Opinion: Cavs have earned the right to be bored

Dan Armelli

In my best Paul Heyman voice, the “reigning, defending world champion Cleveland Cavaliers” have lost three straight games. Because of this, there are a lot of fans either in panic mode or at least a bit worried about their play.

The Cavs followed up a 17-point loss at Milwaukee with a blowout home loss to the Clippers on TNT. The following night, Dwayne Wade made his good buddy, LeBron James, his puppet, first forcing him to own up to a World Series bet by making LeBron dress up in a Cubs uniform. Then, Wade and his Bulls outlasted LeBron and the Cavs on ESPN.

For some fans, this is already a breaking point. The Cavs came into this season with higher expectations than ever, which is really saying something. This type of basketball cannot be tolerated.

For me, as much as I haven’t enjoyed the play over the last week – especially when it seemed the Cavs were hitting the ground running to start the season – I’m not worried or upset over their play, as of late.

The last two regular seasons have been filled with angst and apprehension by fans, perhaps deservedly so.

In the first year after LeBron’s return, the Cavs started 19-20. Last season, after a better start, they, too, suffered a three-game losing streak at the beginning of December. Head coach David Blatt was then fired four days after a blowout loss to Golden State Warriors.

Both years, the Cavs were able to roll through the Eastern Conference for a date with the Warriors, and we all know what happened last year.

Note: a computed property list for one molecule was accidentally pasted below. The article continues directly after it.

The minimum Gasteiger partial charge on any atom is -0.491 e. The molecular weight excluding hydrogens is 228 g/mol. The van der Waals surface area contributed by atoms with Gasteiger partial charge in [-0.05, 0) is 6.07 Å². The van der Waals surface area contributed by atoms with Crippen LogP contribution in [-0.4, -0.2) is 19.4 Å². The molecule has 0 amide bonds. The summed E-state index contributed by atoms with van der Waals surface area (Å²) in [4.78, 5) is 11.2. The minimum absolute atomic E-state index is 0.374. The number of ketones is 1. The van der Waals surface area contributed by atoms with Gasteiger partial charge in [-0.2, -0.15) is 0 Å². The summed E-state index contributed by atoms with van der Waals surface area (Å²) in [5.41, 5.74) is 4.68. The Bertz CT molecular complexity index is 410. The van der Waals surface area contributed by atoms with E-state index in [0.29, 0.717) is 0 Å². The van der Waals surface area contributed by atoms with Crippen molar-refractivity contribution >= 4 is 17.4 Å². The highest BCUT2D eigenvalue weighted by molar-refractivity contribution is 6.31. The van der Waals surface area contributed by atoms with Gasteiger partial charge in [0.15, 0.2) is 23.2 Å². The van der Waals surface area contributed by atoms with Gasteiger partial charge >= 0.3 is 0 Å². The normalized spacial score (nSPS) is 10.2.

The Cavs do this. They get bored, lose a sense of urgency and frustrate fans by not performing to anyone’s expectations for a period of time. Fans tend to not always look at the big picture.

The difference this year is, we’ve seen that the turmoil they face is irrelevant. Not because the regular season itself is irrelevant, but because last postseason proved that when the Cavs find a problem, they’re not afraid to fix it — even when it doesn’t seem the mostly timely.

They’ve also shown they’re able to play their best ball when the lights are the brightest.

We’ve known this about LeBron for years. But Kyrie Irving was able to rebound after a subpar regular season coming off knee surgery to make shots at a rate of 53.5 percent in the playoffs, which would have been a career high for him (until this year).

Kevin Love shot 111 threes in the playoffs at a 41.4 percent clip, which would’ve been the first time in his career he shot over 40 percent from downtown, while averaging at least five three-pointers per game. Oh, and he locked down the Warriors’ Stephen Curry in the final moments of Game 7.

Tristan Thompson continued to grab a ton of second chance opportunities for the Cavs and made a buzzer beating jump shot in Game 4 of the Finals. I was there. It happened. I saw it.

J.R. Smith, who carried the stigma of letting his team down when games mattered most, hit a playoff career high 43 percent of his threes (also would have been a regular season career high).

Even Channing Frye, who was brought in mid-season, made over half of his playoff threes (26-46). It felt like every shot he took before the Finals didn’t hit the rim.

Did I just cherry-pick all these numbers? Of course I did. But the point is, almost to a man, the Cavs did what was needed to be done when their number was called.

I’m not even close to panicking or being upset with this Cavs team. They’ll show me and everyone else what they’re capable of come May and June. Dropping games in December ultimately won’t matter for this team.

After all, they have a ring to prove it.

Dan Armelli is a columnist, contact him at [email protected]